In “Meditation III: Concerning God, That He Exists”, Descartes closes his eyes, stops his ears, turns away his senses from their objects and begins endeavoring a more intimate knowledge of his self. He clarifies that he is a thinking thing, that he doubts, affirms, denies, knows few objects, and is also ignorant of many things. He recognizes that he is able to love, hate, and perceive. Descartes says that he cannot be certain of anything without knowing if God exists and if he can deceive.
The idea of God is that he is infinite, independent, all powerful and all knowing, the creator of absolutely everything on this Earth, the creator of the earth, the universe, everything. All of these things are so great that the more carefully Descartes looks studies and considers them, the less persuaded he feels that the idea of them owes its origin to his self alone. This makes him come to his conclusion that God absolutely exists. Descartes feels he had to come from God, because if he came from his self, then he would have no doubts or desires or even thoughts of deception. There is no reason that he should continue to exist every day, or even minute, unless there is a higher power, a stronger force, that preserves him, which would be God.
There are many reasons for me, which are different than Descartes reasons that God does in fact exist. Although science has made many breakthroughs trying to doubt God and His existence and all that He has made, they have not necessarily been able to prove he does not exist. The whole entire belief of God relies solely on faith. To have faith is to believe in something that you may not necessarily be able to see. To doubt the existence of God at all, goes against everything that He stands for (even though we all may have doubt in His existence at some point in our lives). Explaining that God exists is nearly impossible, it is something we are taught to believe at a young age (depending on how you were raised of course), without really being explained why or how.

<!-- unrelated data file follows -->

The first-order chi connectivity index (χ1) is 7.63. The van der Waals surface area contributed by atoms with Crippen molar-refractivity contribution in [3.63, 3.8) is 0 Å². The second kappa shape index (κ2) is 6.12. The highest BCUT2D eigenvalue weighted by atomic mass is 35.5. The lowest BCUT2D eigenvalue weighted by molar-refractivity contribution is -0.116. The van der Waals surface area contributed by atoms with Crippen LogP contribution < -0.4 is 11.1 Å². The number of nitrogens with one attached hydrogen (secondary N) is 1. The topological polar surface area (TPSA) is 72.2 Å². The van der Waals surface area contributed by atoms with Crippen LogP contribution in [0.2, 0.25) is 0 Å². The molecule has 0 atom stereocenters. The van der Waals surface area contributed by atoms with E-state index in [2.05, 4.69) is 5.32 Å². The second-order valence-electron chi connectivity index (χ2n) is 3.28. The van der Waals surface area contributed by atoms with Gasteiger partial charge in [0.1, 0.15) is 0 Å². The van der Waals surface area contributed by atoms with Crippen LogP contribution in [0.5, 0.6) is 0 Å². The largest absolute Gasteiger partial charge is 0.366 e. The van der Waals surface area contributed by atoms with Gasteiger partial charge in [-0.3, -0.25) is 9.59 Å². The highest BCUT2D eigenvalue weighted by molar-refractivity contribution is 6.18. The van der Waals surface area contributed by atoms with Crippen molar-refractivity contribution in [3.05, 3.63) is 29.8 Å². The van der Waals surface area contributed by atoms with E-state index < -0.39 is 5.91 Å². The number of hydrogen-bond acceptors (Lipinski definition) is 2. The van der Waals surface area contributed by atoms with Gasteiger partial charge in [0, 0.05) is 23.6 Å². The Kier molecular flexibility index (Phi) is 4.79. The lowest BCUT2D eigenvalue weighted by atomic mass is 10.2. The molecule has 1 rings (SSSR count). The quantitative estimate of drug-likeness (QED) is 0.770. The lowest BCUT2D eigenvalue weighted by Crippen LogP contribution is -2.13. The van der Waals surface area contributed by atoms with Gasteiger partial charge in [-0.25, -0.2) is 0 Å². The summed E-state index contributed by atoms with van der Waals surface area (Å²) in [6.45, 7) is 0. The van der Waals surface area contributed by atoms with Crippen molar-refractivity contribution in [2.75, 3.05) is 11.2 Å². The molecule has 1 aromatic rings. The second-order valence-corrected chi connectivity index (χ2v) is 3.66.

Everyone on this earth has their own personal experiences or beliefs about God, and those who believe in God have found Him in their own unique ways. Sometimes to truly believe in something, we have to doubt it at first and take a journey to find our own personal reasons to believe in it, just as Descartes did. Descartes struggled with an explanation of deceit and mistakes. He did not understand why God would allow those things to happen when he is supposed to represent only honesty and good in the world. An explanation that he did not refer to is the devil. The bible explains to us that God is good and the Devil is bad. From personal experiences, I used to struggle with why God would allow such horrible things to happen, why did he let my friends die in car crashes, why does death even exist at all?
However, later in life, I discovered that the bad does not necessarily come from God, but it comes from the devil. We are to do our best to avoid hateful acts and to overcome evil, which are works of the devil. God is our creator and our reason for being, but we also have a responsibility and choice of life. He has created a world for us that we have taken advantage of and that has managed to unfortunately gain many evil acts and people. We are supposed to live by the bible, if we do not then God’s plan and course is taken astray.
Although He ultimately controls everything, He also allows us to make our own decisions, choose our own paths, learn from our mistakes, and suffer the consequences of those mistakes. It is in our control to determine where we want to go in our lives and where we want to end up in our afterlife. After all, for those of us who believe in God, our being here on earth is only to prepare us for our after life, which hopefully will someday take us to Heaven.